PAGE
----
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Ukraine children in temporary care only: Russia

Russia’s representative at the United Nations has rejected charges brought against President Vladimir Putin by the International Criminal Court as misleading.

April 1, 2023
1 April 2023

Russia’s envoy to the United Nations in New York has denied that the country has deliberately taken children out of Ukraine or allowed them to be adopted in Russia, rejecting charges brought against President Vladimir Putin by the International Criminal Court.

The ICC two weeks ago accused Putin and his children’s commissioner Maria Lvova-Belova of the war crime of unlawful deportation of people, in particular children, and their transfer from areas of Ukraine occupied by Russian forces.

Ukraine says it is investigating the deportation of more than 19,000 children, many of them taken from parents at “filtration points” as they tried to leave newly captured territory, removed from care institutions or taken from people who were caring for them after their parents were killed in the war.

Russia has denied the accusations, insisting it has only been doing what was needed to protect children at risk in the territories it has taken control of, most of which it has unilaterally declared to be part of Russia. 

It says millions of people have chosen to move to Russia.

“We are talking about evacuation from a war zone in full compliance with obligations under international humanitarian law, as well as the Convention on the Rights of the Child,” ambassador Vassily Nebenzia told the state-run news agency TASS in an interview published on Friday.

“Millions of people have been evacuated in this way, including children who, in the overwhelming majority of cases, arrive in Russian territory with their parents, guardians and trustees.”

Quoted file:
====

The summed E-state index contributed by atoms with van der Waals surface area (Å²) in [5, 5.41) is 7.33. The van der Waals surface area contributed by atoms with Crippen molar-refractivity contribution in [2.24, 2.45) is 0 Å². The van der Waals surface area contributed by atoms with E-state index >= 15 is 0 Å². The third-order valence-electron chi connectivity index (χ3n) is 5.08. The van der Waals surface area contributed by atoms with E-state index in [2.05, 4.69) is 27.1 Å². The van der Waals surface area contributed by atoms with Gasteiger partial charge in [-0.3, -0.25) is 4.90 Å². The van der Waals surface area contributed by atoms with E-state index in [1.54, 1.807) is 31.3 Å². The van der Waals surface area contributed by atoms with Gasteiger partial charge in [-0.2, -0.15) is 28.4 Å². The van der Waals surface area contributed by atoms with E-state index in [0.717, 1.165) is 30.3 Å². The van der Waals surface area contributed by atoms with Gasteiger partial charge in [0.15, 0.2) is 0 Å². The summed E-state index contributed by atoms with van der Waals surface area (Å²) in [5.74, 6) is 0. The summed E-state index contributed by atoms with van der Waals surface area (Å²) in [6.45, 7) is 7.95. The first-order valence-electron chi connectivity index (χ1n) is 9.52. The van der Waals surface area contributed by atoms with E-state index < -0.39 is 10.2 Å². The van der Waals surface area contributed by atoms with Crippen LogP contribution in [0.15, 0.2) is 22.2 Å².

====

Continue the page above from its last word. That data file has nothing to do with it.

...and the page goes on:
Nebenzia said only a small number of children had been found in orphanages or without parental care, and that “primary attention was paid to the placement of minors in the families of blood relatives living in Russia”.

He said foreign suggestions that such children had been adopted were “deliberately misleading”.

“In reality, we are talking about temporary preliminary guardianship or temporary guardianship,” he said.

“The main goal is for children to be in families, not in orphanages. This form was chosen specifically taking into account the potential reunification of minors with their blood relatives, if any are found.”

Nebenzia said Russia did not prevent children contacting or communicating with relatives and friends, wherever they lived, and that parents could apply to Lvova-Belova’s office for help with reunification.

He said that so far, 15 children from eight families had been reunited with their relatives in this way.

Meanwhile, a new Russian foreign policy doctrine signed by Putin on Friday designated the United States as the greatest threat facing the country.

Russia’s foreign policy, according to the document, should reflect that the US is “the source of the main risks to Russia’s security, international peace and a balanced, just and sustainable development of mankind”.

The doctrine designates China and India as Russia’s strategic partners and argues that it will position itself towards other countries in the same way as they behave towards Russia.

Belarusian President Alexander Lukashenko said on Friday that he had intensified talks with Russia about deploying tactical nuclear weapons in his country, alleging there were plans to invade Belarus from neighbouring Poland.

Speaking at an annual address to MPs and government officials, Lukashenko said Russia’s plans to station nuclear arms in Belarus would help “safeguard” the country, which he said was under threat from the United States and its European allies.

“Take my word for it, I have never deceived you. They are preparing to invade Belarus, to destroy our country,” he told the audience.

with DPA

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